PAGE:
The Sip Tripper, a.k.a. Charlene Peters, is WSET Level 2 certified and has been reviewing and promoting wines for over a decade. She occasionally serves as a wine judge internationally and travels to wine destinations as often as possible. To reach Charlene, email: siptripper@gmail.com.

The best Prosecco to pair with brunch

Autumn mornings in Sonoma, California are when the air feels crisp and cool before the afternoon sun warms temperatures up to near 90 degrees. A recent birthday brunch with a few favorite ladies could not have happened on a more perfect day.

We met at the River Vine Café in Santa Rosa, part of the Vintner’s Inn. The café closes at 1:30pm and serves breakfast/brunch items with indoor/outdoor seating. The inside was nearly empty on this Saturday morning, mainly because the outdoor seating was full. The view of the gardens captivated our attention, especially when we noticed white folding chairs were being set up for a wedding. It was a perfect day for a wedding, but I was happy with celebrating my friend’s birthday during this marvelous brunch.

The bottle of bubbles I brought to toast my friend’s birthday was much like the air that morning – before temperatures soared into the 80s. This luxury collection Mionetto Valdobbiadene Prosecco Superiore DOCG was as crisp as the first bite of an apple – extra dry, and it was as clear as water with bubbles bigger than bottle-fermented sparkling wines. Prosecco is a sparkling wine made from the Glera grape that grows in the northeast of Italy. The sparkling version is typically made using the tank method, and this bottle was no exception. It was lovely, dry, and fitting for fall with its apple notes. I enjoyed the pairing of this Prosecco with my order of Rancho Huevos.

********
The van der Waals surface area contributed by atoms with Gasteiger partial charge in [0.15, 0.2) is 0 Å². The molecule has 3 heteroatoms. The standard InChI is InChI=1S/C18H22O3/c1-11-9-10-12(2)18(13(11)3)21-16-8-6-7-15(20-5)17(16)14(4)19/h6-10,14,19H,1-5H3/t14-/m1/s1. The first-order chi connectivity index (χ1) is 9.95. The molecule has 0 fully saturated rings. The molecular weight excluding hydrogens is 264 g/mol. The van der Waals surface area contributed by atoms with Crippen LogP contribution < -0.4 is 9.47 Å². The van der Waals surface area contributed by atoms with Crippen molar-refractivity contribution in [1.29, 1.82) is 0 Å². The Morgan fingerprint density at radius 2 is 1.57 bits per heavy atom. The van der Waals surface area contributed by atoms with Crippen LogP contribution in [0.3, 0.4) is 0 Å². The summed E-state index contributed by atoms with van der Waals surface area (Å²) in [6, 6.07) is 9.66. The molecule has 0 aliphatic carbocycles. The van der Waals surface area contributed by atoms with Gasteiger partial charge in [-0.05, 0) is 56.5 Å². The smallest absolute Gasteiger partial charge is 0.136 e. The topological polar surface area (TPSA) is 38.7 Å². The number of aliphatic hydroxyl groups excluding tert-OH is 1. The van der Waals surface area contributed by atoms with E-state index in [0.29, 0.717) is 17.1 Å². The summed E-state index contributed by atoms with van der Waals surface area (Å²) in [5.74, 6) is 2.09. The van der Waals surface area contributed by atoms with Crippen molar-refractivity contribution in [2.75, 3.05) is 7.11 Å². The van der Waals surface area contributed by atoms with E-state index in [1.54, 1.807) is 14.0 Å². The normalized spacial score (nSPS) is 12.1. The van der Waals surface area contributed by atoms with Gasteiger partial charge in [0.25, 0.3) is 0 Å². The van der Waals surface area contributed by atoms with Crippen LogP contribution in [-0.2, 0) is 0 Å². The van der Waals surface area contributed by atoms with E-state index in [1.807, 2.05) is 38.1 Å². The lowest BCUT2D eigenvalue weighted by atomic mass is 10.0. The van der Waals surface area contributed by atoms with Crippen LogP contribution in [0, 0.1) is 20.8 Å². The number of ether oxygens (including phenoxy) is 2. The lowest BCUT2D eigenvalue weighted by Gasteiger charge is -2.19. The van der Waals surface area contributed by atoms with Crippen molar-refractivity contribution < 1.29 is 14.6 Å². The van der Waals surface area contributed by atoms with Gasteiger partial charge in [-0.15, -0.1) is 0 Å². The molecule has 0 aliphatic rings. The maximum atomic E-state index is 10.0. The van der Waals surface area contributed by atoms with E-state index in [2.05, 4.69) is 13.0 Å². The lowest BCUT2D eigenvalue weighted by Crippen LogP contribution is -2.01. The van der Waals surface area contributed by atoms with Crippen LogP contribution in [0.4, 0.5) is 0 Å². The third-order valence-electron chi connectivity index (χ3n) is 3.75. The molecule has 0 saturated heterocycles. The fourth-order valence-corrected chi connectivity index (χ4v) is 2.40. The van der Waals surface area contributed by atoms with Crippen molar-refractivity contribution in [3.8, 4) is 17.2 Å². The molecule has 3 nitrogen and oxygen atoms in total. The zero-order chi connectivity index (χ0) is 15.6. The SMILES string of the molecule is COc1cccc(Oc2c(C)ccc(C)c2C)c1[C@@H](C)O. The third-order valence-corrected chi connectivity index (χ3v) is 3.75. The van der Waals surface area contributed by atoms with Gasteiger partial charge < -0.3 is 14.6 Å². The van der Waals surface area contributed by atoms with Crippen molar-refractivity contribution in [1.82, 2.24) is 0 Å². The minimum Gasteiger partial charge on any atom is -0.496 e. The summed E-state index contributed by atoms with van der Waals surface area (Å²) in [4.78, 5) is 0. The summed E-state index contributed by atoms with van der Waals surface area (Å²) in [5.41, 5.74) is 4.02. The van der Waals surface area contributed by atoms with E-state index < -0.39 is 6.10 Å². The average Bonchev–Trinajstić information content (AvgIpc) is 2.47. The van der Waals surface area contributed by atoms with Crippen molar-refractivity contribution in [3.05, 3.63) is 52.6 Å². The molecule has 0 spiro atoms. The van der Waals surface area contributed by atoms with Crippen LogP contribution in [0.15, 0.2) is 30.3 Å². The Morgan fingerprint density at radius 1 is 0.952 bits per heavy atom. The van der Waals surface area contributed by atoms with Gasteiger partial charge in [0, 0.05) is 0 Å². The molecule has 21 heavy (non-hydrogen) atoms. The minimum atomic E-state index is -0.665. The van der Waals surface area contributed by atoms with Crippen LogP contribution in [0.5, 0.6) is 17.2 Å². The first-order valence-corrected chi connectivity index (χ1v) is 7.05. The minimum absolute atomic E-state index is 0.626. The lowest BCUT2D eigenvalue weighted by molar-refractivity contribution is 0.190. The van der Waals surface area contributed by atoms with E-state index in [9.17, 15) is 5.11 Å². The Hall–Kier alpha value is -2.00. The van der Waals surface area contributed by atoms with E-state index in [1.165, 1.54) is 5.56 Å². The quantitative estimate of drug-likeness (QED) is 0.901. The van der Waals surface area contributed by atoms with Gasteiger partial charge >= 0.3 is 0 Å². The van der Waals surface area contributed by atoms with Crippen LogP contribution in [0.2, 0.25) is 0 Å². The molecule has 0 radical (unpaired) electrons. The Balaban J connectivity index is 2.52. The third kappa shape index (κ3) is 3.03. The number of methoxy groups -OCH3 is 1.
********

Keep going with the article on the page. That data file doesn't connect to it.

We finished the bottle with ease, laughed and enjoyed the setting and each other’s company, and departed to continue our Saturday, but with a renewed vigor and stride in our step that could only be formed by bonding with your girlfriends during Saturday brunch.

This isn’t the first Mionetto Prosecco I’ve enjoyed. I shared a cocktail recipe previously, of which I’ll share again for those hosting their own brunch sometime soon. I recommend you pour this cocktail in a martini glass.

Italian Honey Suckle (courtesy of Mionetto Master Mixologist, Justin Noel)

Ingredients

– 1 jalapeño slice

– .5 oz fresh lime juice

– .5 oz honey syrup

– 1 oz blanco tequila

– 1 oz Mionetto Prestige Organic Prosecco DOC Extra Dry

– jalapeño slice for Garnish

Preparation

  1. In a mixing glass, add jalapeño slice and lime juice.
  2. Muddle lightly.
  3. Add honey syrup and tequila and shake.
  4. Strain into a martini glass.
  5. Top with Mionetto Prosecco.
  6. Garnish with jalapeño slice.

 

Reflections of Mirror Sauvignon Blanc

I finally visited the Petaluma Gap, a premier vineyard spot and the newest American Viticultural Area (AVA) in Sonoma County linked by the Pacific Ocean and San Pablo Bay. A few weeks earlier, I tasted a 2017 Mirror Petaluma Gap Chardonnay ($48), so now I was able to connect the area where the grapes grow in a cool climate, thanks to the constant sea breeze. I enjoyed the top note of honey in this chardonnay, but my palate was still swooning over the 2018 Mirror Napa Valley Sauvignon Blanc ($28).